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We can be sustainable, says Blue-NG

The company behind the UK’s first vegetable oil-fuelled power station insists it can maintain a commitment to only using sustainable sources, even if dozens more similar facilities are established in this country.

Blue-NG, a joint venture between the National Grid and renewable specialist 2OC, will sign a binding legal agreement with Newham council to only use biofuel sourced from sustainable crops at its proposed plant in Beckton, east London.

The project uses a patented Combined Heat and Intelligent Power (CHiP) system to recover energy from the processing of natural gas and was set to receive formal planning approval from the London Thames Gateway Development Corporation earlier this week (June 12).

Once complete, up to 20MW of electrical power could be generated at the site by 2010 and an additional 5MW of thermal power could also link with local district heating schemes.

But campaigners from Biofuelwatch were planning a protest outside Thursday’s meeting to highlight their concerns about the use of biofuels.

Blue-NG chief executive Andrew Mercer said the company had developed its sustainability strategy with Greenpeace UK, which wrote to Newham council in support of the application.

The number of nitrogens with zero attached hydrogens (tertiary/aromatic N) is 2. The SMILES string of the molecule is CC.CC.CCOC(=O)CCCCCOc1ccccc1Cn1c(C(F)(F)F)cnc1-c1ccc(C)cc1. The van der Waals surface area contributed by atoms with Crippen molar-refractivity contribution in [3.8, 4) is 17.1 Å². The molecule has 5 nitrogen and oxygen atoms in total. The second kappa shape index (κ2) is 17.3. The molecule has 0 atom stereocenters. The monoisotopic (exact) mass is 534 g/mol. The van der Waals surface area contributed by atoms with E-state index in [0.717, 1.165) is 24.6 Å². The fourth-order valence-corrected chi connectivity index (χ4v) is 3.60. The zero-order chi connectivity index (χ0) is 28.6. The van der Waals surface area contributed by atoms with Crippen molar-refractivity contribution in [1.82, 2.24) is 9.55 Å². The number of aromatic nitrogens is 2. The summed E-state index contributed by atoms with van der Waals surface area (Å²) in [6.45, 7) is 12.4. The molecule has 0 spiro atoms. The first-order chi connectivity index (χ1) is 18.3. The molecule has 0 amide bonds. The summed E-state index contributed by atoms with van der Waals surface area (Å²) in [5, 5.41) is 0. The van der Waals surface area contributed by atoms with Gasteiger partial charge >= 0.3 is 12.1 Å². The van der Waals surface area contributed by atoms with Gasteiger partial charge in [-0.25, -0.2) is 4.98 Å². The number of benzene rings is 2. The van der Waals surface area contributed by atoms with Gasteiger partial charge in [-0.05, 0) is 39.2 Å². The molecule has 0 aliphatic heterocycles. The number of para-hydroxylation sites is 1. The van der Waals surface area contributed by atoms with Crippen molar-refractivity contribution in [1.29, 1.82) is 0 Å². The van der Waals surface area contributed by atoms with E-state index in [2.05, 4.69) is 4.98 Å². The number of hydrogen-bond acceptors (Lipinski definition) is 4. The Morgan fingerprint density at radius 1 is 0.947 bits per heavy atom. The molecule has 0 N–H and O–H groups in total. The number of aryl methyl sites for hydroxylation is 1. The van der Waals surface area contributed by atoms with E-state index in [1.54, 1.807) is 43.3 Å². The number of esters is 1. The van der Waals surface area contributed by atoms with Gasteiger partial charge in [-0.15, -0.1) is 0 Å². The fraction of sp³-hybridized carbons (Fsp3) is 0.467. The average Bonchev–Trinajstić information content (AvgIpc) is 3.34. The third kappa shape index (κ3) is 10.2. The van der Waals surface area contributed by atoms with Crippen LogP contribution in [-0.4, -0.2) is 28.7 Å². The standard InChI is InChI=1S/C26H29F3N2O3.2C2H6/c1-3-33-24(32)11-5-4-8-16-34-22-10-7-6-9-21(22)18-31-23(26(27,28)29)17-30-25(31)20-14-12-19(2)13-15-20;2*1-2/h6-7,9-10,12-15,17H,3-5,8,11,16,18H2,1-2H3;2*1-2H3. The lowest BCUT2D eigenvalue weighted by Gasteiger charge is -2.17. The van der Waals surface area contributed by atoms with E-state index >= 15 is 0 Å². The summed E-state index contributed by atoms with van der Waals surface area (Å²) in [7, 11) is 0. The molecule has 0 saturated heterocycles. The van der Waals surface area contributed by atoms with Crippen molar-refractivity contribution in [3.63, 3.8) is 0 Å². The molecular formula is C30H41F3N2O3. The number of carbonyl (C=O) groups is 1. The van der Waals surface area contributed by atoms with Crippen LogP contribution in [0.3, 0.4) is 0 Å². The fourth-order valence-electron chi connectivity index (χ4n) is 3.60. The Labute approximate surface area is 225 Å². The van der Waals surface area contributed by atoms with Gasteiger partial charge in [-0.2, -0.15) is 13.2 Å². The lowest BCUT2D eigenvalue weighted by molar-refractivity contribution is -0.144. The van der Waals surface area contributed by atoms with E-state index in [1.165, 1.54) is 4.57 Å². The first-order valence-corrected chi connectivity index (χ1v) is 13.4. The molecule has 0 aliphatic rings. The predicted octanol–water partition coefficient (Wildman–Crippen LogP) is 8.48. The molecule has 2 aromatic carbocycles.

Blue-NG hopes to follow up the Beckton scheme with another in Southall and six more pilot sites ahead of a roll-out to up to 80 more locations.

But, Biofuelwatch said the use of sustainable biofuels will have a knock-on effect within the market and questioned whether other facilities would be equally sustainable.

“We are worried this will set a precedent… we have heard that several larger companies are interested in moving into the sector,” Biofuelwatch spokesperson Almuth Ernsting said.

“We have looked at their procurement policy and we are concerned that there is nothing to say they will not import from outside the European Union.”